While superfoods contain few calories, they’re generally packed with a high volume of vitamins, minerals, antioxidants, and phytochemicals – and it’s these nutrients that can help your body stay healthy and protect against disease.

For example, the vast majority of superfoods contain high amounts of antioxidants, which are natural molecules that help to neutralise free radicals. Free radicals can have an extremely harmful effect on our bodies, but antioxidants have the power to decrease or even reverse their effects. Due to this, antioxidants can help prevent cancer, heart disease, stroke, respiratory diseases, immune deficiency, emphysema, Parkinson’s disease, and arthritis.

Because most superfoods are plant-based, they tend to contain high amounts of fibre, which can prevent diabetes and improve digestion. They also often contain healthy fats, which are believed to help prevent heart disease. And finally, superfoods are also known to help lower cholesterol, keep your organs healthy, and reduce inflammation in your body.

What are some of the best superfoods?

Like much of the available information about health, guidance around superfoods can be quite contradictory – and some of the foods that appear on certain superfoods lists are quite controversial.

For example, eggs appear on some superfood lists. But because they contain such high amounts of fat and cholesterol, advertising regulations mean that it’s almost impossible to market them as ‘healthy’. In the past, the UK government has blocked adverts that promote eating an egg for breakfast, claiming that this does not constitute a healthy diet.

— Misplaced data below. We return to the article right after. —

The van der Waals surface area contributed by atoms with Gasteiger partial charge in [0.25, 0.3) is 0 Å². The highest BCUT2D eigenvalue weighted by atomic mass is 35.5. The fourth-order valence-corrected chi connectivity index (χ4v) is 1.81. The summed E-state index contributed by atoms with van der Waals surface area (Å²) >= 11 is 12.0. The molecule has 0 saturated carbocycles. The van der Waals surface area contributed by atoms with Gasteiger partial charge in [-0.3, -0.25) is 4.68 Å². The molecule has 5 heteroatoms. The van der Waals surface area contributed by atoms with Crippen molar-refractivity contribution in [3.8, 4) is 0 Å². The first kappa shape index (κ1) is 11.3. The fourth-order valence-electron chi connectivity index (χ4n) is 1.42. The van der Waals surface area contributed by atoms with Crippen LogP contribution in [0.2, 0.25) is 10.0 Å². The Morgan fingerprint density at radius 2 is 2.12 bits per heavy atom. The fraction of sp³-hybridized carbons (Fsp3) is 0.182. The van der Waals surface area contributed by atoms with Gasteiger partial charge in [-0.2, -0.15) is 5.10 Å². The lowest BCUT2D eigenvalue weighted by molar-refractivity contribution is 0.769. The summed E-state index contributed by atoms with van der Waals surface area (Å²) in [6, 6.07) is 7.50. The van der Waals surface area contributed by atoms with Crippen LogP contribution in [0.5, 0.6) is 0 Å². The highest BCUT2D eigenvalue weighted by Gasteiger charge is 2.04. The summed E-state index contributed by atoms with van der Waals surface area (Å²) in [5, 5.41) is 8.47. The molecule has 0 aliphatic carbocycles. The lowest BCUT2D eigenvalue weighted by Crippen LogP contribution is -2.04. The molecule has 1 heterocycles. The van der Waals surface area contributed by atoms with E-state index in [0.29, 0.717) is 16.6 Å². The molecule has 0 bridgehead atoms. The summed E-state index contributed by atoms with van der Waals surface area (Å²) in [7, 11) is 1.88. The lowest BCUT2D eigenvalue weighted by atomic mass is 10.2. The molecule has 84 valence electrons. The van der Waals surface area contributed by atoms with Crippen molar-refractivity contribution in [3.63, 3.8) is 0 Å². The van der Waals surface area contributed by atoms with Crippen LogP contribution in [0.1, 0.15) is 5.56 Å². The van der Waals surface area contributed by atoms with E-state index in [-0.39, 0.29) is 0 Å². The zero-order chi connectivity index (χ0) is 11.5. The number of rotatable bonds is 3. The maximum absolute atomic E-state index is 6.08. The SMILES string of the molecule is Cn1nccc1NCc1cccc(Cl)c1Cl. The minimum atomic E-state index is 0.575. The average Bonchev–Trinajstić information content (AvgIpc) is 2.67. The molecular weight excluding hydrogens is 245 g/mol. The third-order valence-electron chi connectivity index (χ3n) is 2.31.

Similarly, wine appears on some superfood lists – and while red wine has been shown to have health benefits, the pitfalls of drinking too much alcohol make it a more dubious contender.

So, according to science and health experts, which superfoods are best? Here’s the top pick…

1. Berries

Berries are near the top of most superfood lists. As well as being high in fibre, vitamins, and minerals, berries like açaí berries, blueberries, raspberries, cranberries, blackberries, and strawberries also contain anthocyanins: a group of plant compounds that have powerful anti-inflammatory and antioxidant effects. Antioxidants prevent inflammation, which can lower the risk of neurodegenerative diseases.